The designation of chaplain is generic. Once a chaplain is assignedto a unit or squadron, he becomes theirchaplain, the person to go to, regardless of one’s religious beliefs, for emotional, psychological, and spiritual guidance and support. “If people are comfortable with you because they’ve gotten to know you through their squadron, they are more likely to open up to you, which is what the military wants,” Rabbi Berdugo explains.

 

Chaplains Help Soldiers with
Mental Health and Spiritual Issues

Most issues that chaplains encounter are relationship-based, or are the result of work-related stress. Over the years, the military has changed: it has become more technical and computerized. Spending time enclosed within cubicles is taxing on the body and the mind. Also, recruits are generally between the ages of 18 to 26 years old; many are unprepared for the rigors of military life. San Antonio is, after all, a boot camp. “We tell them that the Air Force and the military are not for everybody. If it is not for them, usually within two weeks they are home.”

Why would a soldier go to speak to a chaplain and not a health care professional? Even today, there is a stigma attached to seeing a mental health practitioner, and a fear that doing so could adversely affect their career prospects. Rabbi Berdugo is trained to listen and to guide, not to solve emotional problems. Whatever is shared with him stays between him and the soldier who has approached him for help: There are no records kept. If there is a mental health matter, Rabbi Berdugo recommends they see a professional therapist,but the individual ultimately decides whether to follow up on his advice or not. For the most part, a chaplain provides a safe space to enable these young men and women to discuss personal issues without fear of professional consequences.

The issue of Gd does not arise unless the patient brings it up on his own. If they believe in Gd, the chaplain advises them to strengthen their relationship with Gd, but does not say how to go about doing it. "As for Jews, if I feel there is a spiritual spark inside of him or her, obviously I will push the handle to see how far I can go in mekarevingthem. I've had some success. However, generally, I listen more than I speak.”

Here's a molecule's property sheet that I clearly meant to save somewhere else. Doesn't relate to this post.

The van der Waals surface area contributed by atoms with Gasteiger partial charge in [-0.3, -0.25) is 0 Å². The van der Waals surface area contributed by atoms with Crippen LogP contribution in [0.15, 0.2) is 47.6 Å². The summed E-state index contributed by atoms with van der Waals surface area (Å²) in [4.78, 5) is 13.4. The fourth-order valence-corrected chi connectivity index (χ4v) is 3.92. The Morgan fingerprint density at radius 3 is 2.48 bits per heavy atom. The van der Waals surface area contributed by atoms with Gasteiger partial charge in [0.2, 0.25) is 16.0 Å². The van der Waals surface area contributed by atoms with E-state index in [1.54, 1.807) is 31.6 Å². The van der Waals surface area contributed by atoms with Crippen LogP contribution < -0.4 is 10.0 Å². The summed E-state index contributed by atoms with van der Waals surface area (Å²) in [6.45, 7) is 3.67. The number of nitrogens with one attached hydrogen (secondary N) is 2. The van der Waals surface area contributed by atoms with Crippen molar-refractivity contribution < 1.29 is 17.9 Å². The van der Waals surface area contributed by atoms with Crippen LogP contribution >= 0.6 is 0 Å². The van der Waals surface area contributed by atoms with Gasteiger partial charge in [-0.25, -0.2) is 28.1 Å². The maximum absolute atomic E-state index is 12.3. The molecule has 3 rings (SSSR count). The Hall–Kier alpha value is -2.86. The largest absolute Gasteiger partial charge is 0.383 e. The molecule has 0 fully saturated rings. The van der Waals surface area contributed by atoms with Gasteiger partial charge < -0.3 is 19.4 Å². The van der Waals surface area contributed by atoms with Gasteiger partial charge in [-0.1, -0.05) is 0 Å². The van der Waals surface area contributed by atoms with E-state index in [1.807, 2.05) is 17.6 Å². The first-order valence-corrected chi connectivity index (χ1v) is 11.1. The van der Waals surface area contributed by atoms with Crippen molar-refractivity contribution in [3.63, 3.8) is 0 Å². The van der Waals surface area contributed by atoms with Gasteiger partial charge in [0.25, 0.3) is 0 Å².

PTSD in the Military

Over the past decade, the military has seen a marked increase in Post-Traumatic Stress Disorder (PTSD) and suicide attempts, especially among young recruits. PTSD is a direct consequence of deployment in war zones. Witnessing horrific events can equally affect the young and inexperienced as well as the older, more experienced military personnel. “I had a supervisor with a promising career who was forced to retire because of PTSD. It was that bad,” Rabbi Berdugo recalls.

The military takes these matters veryseriously: To counter possible PTSD challenges, the military works on increasing spiritual resiliency to halt the development of PTSD, and the military also works on suicide prevention. Drug or alcohol addictions, for example, often can indicate a spiritual void. Still, when issues of addictions arise, Gd is never discussed. Instead, the U.S. military encourages strengthening one’s “spiritual pillar,” or “spiritual resiliency.” They explain that some find strength in Gd; some find it in music, and some in volunteer work, among other possibilities.

Does this approach work?

“No. The suicide rate has not dropped; it's increased,” Rabbi Berdugo said.

How does he explain these increases? “Many of today’s young men and women are unprepared for the rigors of military life, especially living in a country where one can do whatever one wants, where one is rarely restricted by rules, and where one is encouraged to have fun and to live for the moment. They are also up against an enemy that believes the opposite. Try to explain to a kid raised in a freedom-loving country that people are willing to die for something they believe in. They don’t get it.”